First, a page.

Don’t think of John Krasinski’s new film, The Hollars, as an example of actorly vanity or celebrity self-indulgence. Think of it simply as a bad film. It’s fashionable to greet projects either written or directed by screen performers sans mercy, and to critique them as evidence of ego, but all art is ego-driven, so you’re better off kvetching about rain being wet. In the case of The Hollars, rain is caustic, too, but also harmless, as most quirky indie comedies sent down the conveyor belt at the quirky indie comedy manufacturing plant tend to be. Krasinski’s film irritates the soul as sulfates irritate the skin—though we should at least should get some honest blistering out of it.
That’s the problem with The Hollars: It’s disingenuous. None of its parts feel authentic or even remotely original. Dysfunctional families have been a popular fixture in film since Julien Duvivier made Poil de carotte in 1925, though there’s perhaps an argument to be made that we’re more attached to maladjusted households on the big screen today than we have ever been. If so, and if Krasinski made The Hollars to tangle with unspoken familial issues of his own, then we’re led to wonder which parts of the film highlight those experiences, and which he came up with just to satisfy the faux-acidity quotient expected in any movie that deals with terminal illness, failed parental bonds, pregnancy scares, economical woe, teenage nostalgia and wound up siblings.
When Krasinski’s character, John, leaves his Big New York City Life™ and returns to his home in small town America, he runs into all contretemps listed above. John’s mother, Sally (Margo Martindale), has been diagnosed with a brain tumor, while the family business is failing. Sally’s troubles don’t beget new troubles for her clan so much as they drags old ones to the surface, where they bob along like domestic detritus. Because John has his life together, at least compared to the rest of his kin, and because he’s a metropolitan type and thus, per screenwriting convention, more capable of rational thought than his less evolved relatives and neighbors, it falls to him to hold the family together.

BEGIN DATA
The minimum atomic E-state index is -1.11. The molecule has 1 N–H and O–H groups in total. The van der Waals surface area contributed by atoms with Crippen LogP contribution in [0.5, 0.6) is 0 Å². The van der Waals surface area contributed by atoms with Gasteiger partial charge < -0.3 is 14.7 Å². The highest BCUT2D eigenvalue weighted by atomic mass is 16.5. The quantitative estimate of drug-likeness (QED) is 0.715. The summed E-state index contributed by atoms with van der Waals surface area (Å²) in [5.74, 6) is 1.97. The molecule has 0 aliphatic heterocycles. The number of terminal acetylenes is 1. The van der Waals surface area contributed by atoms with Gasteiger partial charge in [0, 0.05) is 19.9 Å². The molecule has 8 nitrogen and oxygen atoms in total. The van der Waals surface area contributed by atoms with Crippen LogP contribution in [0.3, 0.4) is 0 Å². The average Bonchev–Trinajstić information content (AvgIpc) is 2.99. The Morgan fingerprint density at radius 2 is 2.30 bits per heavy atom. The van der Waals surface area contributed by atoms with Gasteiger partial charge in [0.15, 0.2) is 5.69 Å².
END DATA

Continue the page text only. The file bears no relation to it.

Garden State, meet Me and Earl and the Dying Girl. The former is the first, most obvious connective reference anyone might make about The Hollars’ ancestry as cinema, though hardly the only one worth making. The Hollars, as a family, call to mind the Tenenbaums, the Griswolds, the Weston-Fordhams and the Hoovers, among others, but they fall on the “wacky” side of dysfunction instead of the “abusive.” Royal Tenenbaum is the kind of person who would spill his soup at a party. John’s dad, Don (Richard Jenkins), is the guy whose lap the soup would fall in. As Sally learns of her delicate mortality, Don comes undone. It helps not at all that his other son, John’s older brother Ron (Sharlto Copley), is a fuck-up, a man divorced from his wife along with all markings of civility. Bar him from the toilet and he’ll piss in the kitchen instead.